Seeds, nuts, and popcorn may protect against colon disease

August 26, 2008 in Gastrointestinal Health, Healthy Eating, Nutrition Topics in the News

Seeds, nuts, and popcorn may protect against colon disease

Contrary to popular belief, eating seed, nuts, and popcorn does not cause the painful colon disease called diverticulosis or its complications, say researchers from the University of Washington.

Diverticulosis is the development of small pouches in the colon that bulge outward through weak spots. About ten to 25 percent of people with diverticulosis suffer painful attacks of diverticulitis caused by inflammation in the bulging pouches.

Some people with diverticulosis avoid high-fibre foods - like nuts and popcorn - because they believe it may cause diverticulitis.

In this new study, the researchers look at the eating habits more than 47,000 men who were followed for a variety of health issues for 18 years. New cases of diverticulosis and attacks of diverticulitis were recorded among these men.  

Men who ate nuts more than twice a week had 20 percent less risk of diverticulitis than those who ate nuts less than once a month. Higher consumption of popcorn and seeds were also linked to lower risk of diverticulitis.

Digestive health experts advise eating a high-fibre diet for optimal colon health. Seeds and nuts - which are high in fibre - may even provide some protection from diverticulitis.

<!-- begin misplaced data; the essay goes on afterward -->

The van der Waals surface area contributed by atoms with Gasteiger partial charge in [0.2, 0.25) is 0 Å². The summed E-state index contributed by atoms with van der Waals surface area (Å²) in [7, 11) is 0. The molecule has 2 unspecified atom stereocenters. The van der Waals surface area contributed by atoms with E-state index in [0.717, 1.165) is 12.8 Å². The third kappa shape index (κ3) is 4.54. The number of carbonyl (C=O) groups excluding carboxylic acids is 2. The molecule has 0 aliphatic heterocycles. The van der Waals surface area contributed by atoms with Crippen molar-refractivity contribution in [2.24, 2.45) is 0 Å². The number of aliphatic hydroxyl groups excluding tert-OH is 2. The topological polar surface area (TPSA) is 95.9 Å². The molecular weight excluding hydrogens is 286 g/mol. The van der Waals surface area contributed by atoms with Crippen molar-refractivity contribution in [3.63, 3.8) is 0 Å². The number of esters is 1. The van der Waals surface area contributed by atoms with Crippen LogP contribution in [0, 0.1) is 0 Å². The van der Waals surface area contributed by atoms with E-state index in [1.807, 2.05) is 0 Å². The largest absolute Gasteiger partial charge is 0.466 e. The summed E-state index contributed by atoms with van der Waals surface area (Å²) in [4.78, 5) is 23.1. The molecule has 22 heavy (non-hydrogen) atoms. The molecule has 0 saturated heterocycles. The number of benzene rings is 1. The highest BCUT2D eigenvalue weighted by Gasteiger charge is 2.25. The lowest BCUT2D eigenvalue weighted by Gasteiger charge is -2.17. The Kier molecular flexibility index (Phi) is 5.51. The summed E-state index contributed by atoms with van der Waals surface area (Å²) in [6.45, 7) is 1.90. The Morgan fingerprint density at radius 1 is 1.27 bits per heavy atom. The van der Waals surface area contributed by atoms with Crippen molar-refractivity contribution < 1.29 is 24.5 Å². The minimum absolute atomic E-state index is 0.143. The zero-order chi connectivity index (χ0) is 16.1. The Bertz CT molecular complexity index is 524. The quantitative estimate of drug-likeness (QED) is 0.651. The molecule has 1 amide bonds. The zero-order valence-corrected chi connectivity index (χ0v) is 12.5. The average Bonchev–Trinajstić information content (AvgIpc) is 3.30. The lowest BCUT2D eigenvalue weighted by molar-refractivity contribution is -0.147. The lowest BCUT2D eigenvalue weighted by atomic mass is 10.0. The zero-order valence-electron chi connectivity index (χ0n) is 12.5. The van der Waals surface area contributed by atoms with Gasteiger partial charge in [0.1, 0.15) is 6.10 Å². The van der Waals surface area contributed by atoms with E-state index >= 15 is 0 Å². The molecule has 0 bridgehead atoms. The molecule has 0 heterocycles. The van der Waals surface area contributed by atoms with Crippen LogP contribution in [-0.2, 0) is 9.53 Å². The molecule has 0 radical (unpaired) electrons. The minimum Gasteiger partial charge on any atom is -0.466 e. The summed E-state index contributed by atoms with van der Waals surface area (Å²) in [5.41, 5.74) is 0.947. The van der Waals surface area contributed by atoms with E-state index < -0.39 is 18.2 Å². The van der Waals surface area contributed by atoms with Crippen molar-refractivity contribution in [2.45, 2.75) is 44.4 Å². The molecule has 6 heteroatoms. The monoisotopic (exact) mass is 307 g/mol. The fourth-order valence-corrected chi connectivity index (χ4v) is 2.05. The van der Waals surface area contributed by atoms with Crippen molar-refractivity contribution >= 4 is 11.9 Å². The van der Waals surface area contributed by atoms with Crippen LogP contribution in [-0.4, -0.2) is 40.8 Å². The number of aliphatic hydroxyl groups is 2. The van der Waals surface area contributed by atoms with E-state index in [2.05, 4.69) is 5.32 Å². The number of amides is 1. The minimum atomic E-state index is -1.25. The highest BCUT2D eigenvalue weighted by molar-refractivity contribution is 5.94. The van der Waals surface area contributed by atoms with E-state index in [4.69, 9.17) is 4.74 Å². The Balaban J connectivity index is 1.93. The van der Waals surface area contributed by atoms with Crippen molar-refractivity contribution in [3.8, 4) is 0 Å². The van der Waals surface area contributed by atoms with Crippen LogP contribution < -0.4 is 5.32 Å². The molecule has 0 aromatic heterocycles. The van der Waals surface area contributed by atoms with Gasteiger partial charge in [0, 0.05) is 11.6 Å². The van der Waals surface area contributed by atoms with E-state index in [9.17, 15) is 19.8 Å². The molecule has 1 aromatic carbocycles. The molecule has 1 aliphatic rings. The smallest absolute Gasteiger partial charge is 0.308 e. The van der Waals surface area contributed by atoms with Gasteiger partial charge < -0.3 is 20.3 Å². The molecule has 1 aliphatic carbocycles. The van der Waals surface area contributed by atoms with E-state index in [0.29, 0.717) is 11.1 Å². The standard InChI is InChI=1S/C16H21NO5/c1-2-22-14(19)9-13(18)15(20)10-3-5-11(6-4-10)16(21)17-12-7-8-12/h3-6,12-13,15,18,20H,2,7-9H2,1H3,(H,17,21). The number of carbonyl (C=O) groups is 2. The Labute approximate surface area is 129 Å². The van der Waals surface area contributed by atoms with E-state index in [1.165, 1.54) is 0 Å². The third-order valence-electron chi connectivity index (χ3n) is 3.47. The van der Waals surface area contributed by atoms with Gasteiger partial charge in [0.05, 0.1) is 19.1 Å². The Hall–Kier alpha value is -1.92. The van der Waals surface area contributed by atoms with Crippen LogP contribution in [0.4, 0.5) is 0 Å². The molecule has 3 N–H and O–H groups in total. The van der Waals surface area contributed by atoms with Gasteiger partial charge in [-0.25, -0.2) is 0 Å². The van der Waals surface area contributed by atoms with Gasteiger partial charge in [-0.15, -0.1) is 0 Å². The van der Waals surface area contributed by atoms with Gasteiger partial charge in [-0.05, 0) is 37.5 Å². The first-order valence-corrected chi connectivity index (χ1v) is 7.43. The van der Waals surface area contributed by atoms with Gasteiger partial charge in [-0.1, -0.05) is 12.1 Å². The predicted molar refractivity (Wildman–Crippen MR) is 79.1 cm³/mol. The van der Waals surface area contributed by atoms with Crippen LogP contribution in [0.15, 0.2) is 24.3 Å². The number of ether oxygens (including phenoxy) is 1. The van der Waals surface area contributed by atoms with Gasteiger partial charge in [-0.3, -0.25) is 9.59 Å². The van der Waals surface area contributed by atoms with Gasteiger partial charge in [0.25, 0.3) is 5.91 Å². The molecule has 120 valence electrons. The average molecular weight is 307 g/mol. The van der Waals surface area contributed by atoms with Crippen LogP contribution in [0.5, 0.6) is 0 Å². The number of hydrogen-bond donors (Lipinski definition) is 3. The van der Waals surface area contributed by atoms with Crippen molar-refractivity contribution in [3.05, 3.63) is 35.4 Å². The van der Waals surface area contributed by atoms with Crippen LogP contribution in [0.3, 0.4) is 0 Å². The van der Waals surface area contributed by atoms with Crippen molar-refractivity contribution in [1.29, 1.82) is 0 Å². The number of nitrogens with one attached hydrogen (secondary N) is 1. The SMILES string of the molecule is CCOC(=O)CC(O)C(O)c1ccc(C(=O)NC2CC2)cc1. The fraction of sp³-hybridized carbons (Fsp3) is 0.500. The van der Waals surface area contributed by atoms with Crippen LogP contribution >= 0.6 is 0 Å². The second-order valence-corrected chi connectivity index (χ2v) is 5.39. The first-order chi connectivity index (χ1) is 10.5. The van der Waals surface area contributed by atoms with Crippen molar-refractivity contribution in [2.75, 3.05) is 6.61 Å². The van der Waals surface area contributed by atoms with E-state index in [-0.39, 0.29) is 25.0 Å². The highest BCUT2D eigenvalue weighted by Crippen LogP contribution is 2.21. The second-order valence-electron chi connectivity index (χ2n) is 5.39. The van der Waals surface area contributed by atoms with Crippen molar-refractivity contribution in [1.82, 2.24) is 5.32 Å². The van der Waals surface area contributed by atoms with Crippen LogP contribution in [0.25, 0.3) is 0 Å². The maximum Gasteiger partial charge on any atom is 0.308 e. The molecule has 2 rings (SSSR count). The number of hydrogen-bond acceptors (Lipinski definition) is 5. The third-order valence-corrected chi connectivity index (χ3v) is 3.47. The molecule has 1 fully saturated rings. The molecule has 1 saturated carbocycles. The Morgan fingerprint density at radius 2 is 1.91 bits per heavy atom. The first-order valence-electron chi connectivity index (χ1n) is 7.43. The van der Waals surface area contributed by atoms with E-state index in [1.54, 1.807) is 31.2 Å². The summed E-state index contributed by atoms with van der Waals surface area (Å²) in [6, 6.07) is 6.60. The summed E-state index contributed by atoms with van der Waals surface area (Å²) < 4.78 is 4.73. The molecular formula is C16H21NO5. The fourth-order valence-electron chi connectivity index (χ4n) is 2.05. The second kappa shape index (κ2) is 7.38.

People with diverticulosis may be depriving themselves of valuable nutrients if they avoid eating seeds and nuts, says the lead researcher of this study published in the Journal of the American Medical Association.

In addition to fibre, seeds and nuts contain vitamin E and heart healthy monounsaturated fat. Other high-fibre foods that are good for colon health include: 100% whole wheat bread, large rolled oats, ground flaxseed, and cruciferous vegetables like broccoli, cauliflower, and cabbage.  

All research on this web site is the property of Leslie Beck Nutrition Consulting Inc. and is protected by copyright. Keep in mind that research on these matters continues daily and is subject to change. The information presented is not intended as a substitute for medical treatment. It is intended to provide ongoing support of your healthy lifestyle practices.